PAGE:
These beloved General Z applications that went under the radar of millennials

De gauche à droite : Discord, Hoop, Yubo

Beyond the traditional Snapshot, Instagram, Tick Tock and now Twitch, start-ups are addicted to social networking and instant messaging and are smart enough to lure the Generation Z. According to a mediometry study, 15-24 year olds spend an average of 2 hours (+ 26%) browsing social networks a day, which is three times more than the French. Here are some of their favorite apps:

Upo, Teen Network

Upo

It is a French nugget born in 2015 that is successful worldwide, with almost half of its 40 million users across the Atlantic ahead of the United Kingdom and France. Feedback: Swipe left or right between profiles to invite others to create live videos, chat and share views.

The application is used to create social, virtual or real, friendly and, sometimes romantic meetings. Users are divided by age: an adult, for example, cannot chat with a minor. The company tells us that about 90% of users are between the ages of 13 and 18, with a peak of 16. Founded by three French people, Yupo raised மில்லியன் 40 million by the end of 2020, bringing its funding to மில்லியன் 51 million. The application runs without advertising and is based on the freemium model.

Hoop, make friends on Snapshot

Hoop

Philosophy? Scroll through the profiles as they are on Tinder and send the contact request over the Snapshot network. The story ends there, and users who want to chat need to exit the app. “Thus they can form a virtual friendship on Snapshot, which rarely leads to an encounter in the physical world”, Explains co-founder Lucas Kerwais. Also, this is not Hope’s intention, which suggests that geolocation is limited to the country. France represents 10% of its 16 million users, the majority of whom are under 18 years of age. Most of the Hoop enthusiasts are located across the Atlantic.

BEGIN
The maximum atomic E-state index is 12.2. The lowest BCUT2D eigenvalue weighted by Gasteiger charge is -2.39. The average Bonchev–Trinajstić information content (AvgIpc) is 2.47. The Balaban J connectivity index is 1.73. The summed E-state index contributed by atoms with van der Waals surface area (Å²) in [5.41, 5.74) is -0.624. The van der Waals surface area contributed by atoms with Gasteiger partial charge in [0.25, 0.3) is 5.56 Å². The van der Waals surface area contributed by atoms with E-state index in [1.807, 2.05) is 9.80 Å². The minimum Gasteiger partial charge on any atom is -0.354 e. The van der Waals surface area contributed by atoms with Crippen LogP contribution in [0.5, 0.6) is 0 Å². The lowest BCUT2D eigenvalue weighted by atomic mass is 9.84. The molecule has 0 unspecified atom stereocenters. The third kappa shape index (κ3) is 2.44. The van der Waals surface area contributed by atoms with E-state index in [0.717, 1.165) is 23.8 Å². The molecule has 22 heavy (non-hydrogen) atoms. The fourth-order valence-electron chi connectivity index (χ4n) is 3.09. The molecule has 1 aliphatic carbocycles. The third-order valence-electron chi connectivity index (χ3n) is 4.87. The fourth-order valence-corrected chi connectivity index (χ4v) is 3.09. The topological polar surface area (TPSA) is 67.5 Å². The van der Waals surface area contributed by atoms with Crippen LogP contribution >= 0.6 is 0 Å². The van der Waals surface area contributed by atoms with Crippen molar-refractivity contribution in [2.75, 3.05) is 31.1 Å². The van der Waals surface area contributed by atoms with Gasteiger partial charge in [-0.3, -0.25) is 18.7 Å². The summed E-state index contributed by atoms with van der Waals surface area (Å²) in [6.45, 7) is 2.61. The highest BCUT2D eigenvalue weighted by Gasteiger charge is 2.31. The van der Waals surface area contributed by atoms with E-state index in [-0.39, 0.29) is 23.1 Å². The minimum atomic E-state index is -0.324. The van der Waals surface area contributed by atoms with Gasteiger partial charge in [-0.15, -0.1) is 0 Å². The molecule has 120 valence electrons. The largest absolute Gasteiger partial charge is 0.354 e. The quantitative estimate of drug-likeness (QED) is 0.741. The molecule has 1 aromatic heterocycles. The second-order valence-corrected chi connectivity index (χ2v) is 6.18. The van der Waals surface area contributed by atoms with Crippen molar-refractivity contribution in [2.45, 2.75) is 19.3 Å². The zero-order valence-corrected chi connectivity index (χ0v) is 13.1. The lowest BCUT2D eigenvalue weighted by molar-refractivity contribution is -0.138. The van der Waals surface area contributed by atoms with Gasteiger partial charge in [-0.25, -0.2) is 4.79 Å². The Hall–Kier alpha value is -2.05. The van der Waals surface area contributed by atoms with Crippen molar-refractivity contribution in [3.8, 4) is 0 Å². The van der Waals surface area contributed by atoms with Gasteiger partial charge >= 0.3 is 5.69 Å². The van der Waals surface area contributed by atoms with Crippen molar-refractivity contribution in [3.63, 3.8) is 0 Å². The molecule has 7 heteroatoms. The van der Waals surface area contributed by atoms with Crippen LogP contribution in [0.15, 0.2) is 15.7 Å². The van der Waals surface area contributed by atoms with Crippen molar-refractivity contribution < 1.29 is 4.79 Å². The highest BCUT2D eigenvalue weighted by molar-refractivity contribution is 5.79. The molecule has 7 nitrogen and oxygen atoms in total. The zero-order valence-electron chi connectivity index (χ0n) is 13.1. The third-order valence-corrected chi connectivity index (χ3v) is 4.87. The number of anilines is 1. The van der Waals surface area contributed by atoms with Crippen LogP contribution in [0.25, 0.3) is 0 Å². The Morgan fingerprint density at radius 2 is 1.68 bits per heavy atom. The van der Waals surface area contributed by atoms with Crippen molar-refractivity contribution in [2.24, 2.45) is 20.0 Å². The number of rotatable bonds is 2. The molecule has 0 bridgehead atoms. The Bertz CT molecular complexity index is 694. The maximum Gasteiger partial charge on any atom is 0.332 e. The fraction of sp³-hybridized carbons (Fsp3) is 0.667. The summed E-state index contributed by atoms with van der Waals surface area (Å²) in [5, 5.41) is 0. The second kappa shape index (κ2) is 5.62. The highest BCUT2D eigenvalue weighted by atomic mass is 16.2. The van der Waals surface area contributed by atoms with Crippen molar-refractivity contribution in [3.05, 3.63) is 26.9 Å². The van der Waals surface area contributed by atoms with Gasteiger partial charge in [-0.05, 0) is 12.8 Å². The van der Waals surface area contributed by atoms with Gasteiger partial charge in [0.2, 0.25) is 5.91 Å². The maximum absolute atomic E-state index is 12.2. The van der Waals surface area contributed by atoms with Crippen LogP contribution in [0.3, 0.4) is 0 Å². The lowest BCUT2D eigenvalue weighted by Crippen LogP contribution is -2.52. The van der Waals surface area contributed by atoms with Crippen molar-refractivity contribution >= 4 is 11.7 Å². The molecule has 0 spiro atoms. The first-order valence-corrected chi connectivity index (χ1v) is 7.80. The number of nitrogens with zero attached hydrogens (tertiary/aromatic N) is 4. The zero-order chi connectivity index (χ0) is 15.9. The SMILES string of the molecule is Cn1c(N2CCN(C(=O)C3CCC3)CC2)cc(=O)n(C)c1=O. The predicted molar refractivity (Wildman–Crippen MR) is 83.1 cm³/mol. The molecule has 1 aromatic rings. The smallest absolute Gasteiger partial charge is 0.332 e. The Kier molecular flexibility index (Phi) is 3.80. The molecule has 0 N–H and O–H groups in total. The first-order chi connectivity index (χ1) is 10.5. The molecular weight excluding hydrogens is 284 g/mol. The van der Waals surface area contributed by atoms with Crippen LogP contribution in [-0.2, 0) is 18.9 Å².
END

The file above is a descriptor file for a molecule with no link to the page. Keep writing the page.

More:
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“We decided to stay in this friendly game for security reasons because unlike dating apps, we have a low level of moderation.”, Adds 26-year-old young entrepreneurs, based on its model advertising and in-app purchases – paying for “diamonds” that allow it to add more users.

Disagreement, from gaming to the general public

Difference of opinion

Originally reserved for “athletes”, Descartes today unites a community of people from all walks of life, especially young people. The US instant messaging site brings together 100 million active users each month for 4 billion minutes of conversation each day. Developed by American Jason Citron, Descart works in the form of servers: each user can create a themed server and other members can join it under one invitation. Then, social media thanks for the text and / or video discussions. While imprisoned in March, many French students and teachers used the platform and were later recommended by the government to teach, work in groups or communicate privately.

At the end of December 2020, the startup raised 100 100 million, while the Federal Trade Commission (FTC) announced that it would launch an investigation into the data collection practices of large technology companies, including Descartes.

Plato, play with friends

Plato

Founded in 2015, Plato allows you to play mini-games (bingo, golf, bowling, archery, etc.) with others, whether strangers or friends. It also provides group messaging and public chat rooms. But like most social networking sites for teenagers, she tends to start with flirtatious projects. This, even in a gaming app. Plato works without advertising, but especially allows micro-transactions to customize games. This American application, which was especially popular during the first imprisonment, has more than 30 million registered players, including 5 million active ones each month.

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Cory Weinberg

About the Author: Cory Weinberg

Cory Weinberg covers the intersection of tech and cities. That means digging into how startups and big tech companies are trying to reshape real estate, transportation, urban planning, and travel. Previously, he reported on Bay Area housing and commercial real estate for the San Francisco Business Times. He received a "best young journalist" award from the National Association of Real Estate Editors.

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